They do school films so much better in France, it seems. If the new term has you in the mood for some scholastic entertainment, you could watch Truffaut's The 400 Blows (1959) or last year's François Ozon comedy, In The House. But start with Etre et avoir (2002, below), a quietly enchanting documentary that revolves around Georges Lopez, the sole teacher in a rural village primary. Lopez's patience and modesty (and pedagogical beard) are so moving the the film could have been called "Au Revoir, M. Pomme Frites". Try not to think about Lopez suing the producers, unsuccessfully, for a chunk of the profits.
Next, join The Class, based on the experiences of François Begaudeau, who also plays a version of himself in the film. The winner of the Palme d'Or in 2008, Laurent Cantet's nuanced drama is set in an inner-city secondary school where the brightest pupils can be the toughest, and the most well-meaning teaching can be the most problematic.
Still, even sink schools can be a breeze compared with the supposedly elite academies at the other end of the financial scale. Lindsay Anderson's If .... (1968), another Palme d'Or winner, is the angriest and boldest of boarding school satires. Even now, it's shocking to see how the Whips treat the Scum, but the worst indignities actually happened to the screenwriter, David Sherwin, as a pupil at Tonbridge School.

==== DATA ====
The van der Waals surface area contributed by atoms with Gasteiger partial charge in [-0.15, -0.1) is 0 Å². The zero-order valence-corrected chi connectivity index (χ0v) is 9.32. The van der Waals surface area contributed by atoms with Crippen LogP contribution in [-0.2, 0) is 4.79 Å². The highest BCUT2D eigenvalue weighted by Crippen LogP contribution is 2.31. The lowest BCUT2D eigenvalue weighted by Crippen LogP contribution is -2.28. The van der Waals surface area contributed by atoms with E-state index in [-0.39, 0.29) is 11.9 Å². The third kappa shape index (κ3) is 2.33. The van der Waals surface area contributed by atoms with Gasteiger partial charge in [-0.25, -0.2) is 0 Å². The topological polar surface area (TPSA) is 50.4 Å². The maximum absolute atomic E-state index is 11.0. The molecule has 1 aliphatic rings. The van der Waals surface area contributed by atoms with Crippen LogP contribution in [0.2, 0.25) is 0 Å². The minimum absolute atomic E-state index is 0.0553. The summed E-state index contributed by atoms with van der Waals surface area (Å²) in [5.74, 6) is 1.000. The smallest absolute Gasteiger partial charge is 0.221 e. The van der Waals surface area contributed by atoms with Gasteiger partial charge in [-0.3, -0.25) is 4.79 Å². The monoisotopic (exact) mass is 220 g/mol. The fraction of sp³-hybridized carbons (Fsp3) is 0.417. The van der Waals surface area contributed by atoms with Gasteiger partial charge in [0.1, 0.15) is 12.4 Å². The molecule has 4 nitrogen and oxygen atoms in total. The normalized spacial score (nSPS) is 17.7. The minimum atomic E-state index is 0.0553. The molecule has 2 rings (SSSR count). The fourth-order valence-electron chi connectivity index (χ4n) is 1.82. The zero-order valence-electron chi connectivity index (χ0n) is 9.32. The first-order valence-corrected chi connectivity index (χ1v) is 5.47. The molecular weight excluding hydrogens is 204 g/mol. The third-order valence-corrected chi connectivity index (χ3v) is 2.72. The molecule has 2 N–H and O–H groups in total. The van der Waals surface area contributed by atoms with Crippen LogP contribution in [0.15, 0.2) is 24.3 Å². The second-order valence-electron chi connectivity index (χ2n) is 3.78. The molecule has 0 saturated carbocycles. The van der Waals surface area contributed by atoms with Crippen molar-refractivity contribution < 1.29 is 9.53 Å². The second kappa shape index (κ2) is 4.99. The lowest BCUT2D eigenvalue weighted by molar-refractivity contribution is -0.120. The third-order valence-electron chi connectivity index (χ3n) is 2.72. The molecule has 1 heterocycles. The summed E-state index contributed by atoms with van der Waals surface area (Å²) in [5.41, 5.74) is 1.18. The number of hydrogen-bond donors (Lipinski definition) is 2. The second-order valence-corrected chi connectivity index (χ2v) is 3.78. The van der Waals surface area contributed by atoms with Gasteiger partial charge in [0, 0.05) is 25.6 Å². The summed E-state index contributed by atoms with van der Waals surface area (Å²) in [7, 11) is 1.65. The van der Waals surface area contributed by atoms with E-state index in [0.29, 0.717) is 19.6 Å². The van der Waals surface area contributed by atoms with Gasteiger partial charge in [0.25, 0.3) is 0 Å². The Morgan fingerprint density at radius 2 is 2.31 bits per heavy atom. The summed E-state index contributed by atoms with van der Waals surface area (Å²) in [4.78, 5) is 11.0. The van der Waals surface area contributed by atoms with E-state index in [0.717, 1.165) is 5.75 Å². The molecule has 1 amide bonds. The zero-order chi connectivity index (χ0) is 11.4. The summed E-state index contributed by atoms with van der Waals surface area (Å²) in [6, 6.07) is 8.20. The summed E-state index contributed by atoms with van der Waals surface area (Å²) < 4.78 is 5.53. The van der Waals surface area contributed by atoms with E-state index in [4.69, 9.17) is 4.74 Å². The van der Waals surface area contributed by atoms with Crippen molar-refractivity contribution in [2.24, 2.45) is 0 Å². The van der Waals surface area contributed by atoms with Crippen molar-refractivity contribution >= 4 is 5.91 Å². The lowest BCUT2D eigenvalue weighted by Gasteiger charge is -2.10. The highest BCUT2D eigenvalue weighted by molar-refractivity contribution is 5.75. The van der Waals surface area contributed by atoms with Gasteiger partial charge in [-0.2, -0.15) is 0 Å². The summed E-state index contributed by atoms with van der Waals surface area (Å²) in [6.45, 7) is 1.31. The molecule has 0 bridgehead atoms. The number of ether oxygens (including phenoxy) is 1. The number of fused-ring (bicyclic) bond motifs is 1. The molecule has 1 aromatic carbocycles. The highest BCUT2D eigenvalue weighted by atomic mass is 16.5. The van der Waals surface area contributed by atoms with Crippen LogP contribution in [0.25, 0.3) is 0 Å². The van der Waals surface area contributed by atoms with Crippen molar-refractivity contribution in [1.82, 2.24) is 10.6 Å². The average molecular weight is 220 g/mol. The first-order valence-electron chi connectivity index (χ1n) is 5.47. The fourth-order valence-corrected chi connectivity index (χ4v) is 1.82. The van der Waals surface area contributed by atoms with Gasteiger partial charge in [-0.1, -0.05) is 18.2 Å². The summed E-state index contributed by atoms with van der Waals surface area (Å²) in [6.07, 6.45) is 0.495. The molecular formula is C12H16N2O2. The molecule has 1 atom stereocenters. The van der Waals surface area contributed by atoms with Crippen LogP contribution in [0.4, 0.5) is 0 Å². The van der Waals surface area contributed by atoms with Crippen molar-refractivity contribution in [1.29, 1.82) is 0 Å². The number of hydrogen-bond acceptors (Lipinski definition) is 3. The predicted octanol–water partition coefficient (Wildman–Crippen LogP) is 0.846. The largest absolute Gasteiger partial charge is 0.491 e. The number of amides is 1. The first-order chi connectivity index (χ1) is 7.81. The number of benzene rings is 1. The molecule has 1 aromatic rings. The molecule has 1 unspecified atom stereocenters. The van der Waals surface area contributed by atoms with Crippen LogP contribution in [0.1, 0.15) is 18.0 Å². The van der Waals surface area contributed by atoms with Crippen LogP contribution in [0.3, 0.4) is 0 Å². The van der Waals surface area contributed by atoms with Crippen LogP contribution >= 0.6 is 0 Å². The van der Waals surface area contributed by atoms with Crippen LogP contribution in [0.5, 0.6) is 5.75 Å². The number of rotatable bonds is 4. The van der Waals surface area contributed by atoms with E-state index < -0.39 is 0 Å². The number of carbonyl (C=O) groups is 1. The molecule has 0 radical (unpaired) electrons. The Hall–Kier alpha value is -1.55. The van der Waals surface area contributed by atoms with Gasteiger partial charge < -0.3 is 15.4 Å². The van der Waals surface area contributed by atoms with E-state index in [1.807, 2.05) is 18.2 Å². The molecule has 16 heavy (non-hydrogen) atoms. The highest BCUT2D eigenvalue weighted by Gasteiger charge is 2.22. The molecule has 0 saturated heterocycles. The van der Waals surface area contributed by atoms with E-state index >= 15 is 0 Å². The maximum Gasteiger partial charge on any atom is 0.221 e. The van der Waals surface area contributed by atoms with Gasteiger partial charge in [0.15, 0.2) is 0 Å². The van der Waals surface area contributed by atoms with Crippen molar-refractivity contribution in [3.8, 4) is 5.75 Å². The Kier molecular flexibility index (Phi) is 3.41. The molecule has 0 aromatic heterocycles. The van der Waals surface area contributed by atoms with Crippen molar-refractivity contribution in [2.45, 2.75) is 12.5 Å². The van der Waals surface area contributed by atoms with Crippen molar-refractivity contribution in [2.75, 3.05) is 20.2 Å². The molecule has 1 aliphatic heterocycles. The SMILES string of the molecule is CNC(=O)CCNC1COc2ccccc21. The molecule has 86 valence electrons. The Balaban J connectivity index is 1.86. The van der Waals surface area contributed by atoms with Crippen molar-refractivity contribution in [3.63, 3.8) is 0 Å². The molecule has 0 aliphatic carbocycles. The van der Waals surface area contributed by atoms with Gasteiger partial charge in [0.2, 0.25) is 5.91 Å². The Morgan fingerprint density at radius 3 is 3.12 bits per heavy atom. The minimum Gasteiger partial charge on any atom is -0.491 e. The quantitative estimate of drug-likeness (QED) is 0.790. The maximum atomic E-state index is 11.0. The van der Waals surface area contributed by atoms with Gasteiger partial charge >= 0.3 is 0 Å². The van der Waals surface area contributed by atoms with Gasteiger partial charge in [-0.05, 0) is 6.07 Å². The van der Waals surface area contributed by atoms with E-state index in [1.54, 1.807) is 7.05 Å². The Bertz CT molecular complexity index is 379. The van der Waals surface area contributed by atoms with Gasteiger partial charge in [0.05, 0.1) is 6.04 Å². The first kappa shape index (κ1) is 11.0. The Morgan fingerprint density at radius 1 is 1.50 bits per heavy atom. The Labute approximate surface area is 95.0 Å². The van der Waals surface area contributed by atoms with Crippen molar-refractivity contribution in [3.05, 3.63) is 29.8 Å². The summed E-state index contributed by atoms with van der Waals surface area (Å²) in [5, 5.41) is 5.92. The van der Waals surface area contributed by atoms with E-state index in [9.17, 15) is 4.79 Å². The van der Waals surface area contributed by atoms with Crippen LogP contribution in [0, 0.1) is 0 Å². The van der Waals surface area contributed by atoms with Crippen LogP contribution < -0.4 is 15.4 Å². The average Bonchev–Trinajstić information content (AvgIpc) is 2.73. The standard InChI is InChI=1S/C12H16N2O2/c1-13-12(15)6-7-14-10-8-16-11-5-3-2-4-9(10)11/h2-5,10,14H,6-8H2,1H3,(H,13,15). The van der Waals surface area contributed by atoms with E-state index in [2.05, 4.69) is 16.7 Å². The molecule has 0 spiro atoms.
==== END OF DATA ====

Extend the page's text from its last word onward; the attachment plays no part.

Forty years on, conditions haven't improved, according to Afterschool (2009). Antonio Campos's blacker-than-black comedy details the corruption and cruelty in an Ivy League prep school. Look out for teenager Ezra Miller (above), already radiating the otherworldly intelligence which made him so scary two years later in We Need To Talk About Kevin.
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